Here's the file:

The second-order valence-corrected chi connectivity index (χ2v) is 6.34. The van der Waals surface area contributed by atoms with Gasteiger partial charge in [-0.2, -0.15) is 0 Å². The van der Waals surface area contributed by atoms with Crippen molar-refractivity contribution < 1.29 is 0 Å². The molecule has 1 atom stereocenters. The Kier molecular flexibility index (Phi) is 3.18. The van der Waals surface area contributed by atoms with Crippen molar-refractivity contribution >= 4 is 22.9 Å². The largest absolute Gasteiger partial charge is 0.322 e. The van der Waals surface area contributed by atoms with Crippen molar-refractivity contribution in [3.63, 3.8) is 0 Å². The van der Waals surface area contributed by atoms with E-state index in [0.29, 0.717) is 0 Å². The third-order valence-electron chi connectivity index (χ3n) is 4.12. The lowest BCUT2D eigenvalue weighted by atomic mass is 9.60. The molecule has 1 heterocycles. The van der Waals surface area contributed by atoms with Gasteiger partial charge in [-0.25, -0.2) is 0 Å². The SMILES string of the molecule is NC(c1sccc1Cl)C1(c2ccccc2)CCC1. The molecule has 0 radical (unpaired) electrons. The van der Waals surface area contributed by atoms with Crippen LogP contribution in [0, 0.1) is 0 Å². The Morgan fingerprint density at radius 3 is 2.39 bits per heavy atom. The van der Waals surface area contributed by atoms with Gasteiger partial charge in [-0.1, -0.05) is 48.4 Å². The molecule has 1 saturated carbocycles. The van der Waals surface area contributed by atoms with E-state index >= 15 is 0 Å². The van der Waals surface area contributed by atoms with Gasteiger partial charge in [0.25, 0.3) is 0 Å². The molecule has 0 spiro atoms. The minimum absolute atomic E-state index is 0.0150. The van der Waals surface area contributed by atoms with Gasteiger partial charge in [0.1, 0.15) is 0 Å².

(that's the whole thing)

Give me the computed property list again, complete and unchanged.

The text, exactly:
The second-order valence-corrected chi connectivity index (χ2v) is 6.34. The van der Waals surface area contributed by atoms with Gasteiger partial charge in [-0.2, -0.15) is 0 Å². The van der Waals surface area contributed by atoms with Crippen molar-refractivity contribution < 1.29 is 0 Å². The molecule has 1 atom stereocenters. The Kier molecular flexibility index (Phi) is 3.18. The van der Waals surface area contributed by atoms with Crippen molar-refractivity contribution >= 4 is 22.9 Å². The largest absolute Gasteiger partial charge is 0.322 e. The van der Waals surface area contributed by atoms with Crippen molar-refractivity contribution in [3.63, 3.8) is 0 Å². The van der Waals surface area contributed by atoms with E-state index in [0.29, 0.717) is 0 Å². The third-order valence-electron chi connectivity index (χ3n) is 4.12. The lowest BCUT2D eigenvalue weighted by atomic mass is 9.60. The molecule has 1 heterocycles. The van der Waals surface area contributed by atoms with Gasteiger partial charge in [-0.25, -0.2) is 0 Å². The SMILES string of the molecule is NC(c1sccc1Cl)C1(c2ccccc2)CCC1. The molecule has 0 radical (unpaired) electrons. The van der Waals surface area contributed by atoms with Crippen LogP contribution in [0, 0.1) is 0 Å². The Morgan fingerprint density at radius 3 is 2.39 bits per heavy atom. The van der Waals surface area contributed by atoms with Gasteiger partial charge in [-0.1, -0.05) is 48.4 Å². The molecule has 1 saturated carbocycles. The van der Waals surface area contributed by atoms with E-state index >= 15 is 0 Å². The van der Waals surface area contributed by atoms with Gasteiger partial charge in [0.25, 0.3) is 0 Å². The molecule has 0 spiro atoms. The minimum absolute atomic E-state index is 0.0150. The van der Waals surface area contributed by atoms with Gasteiger partial charge in [0.1, 0.15) is 0 Å².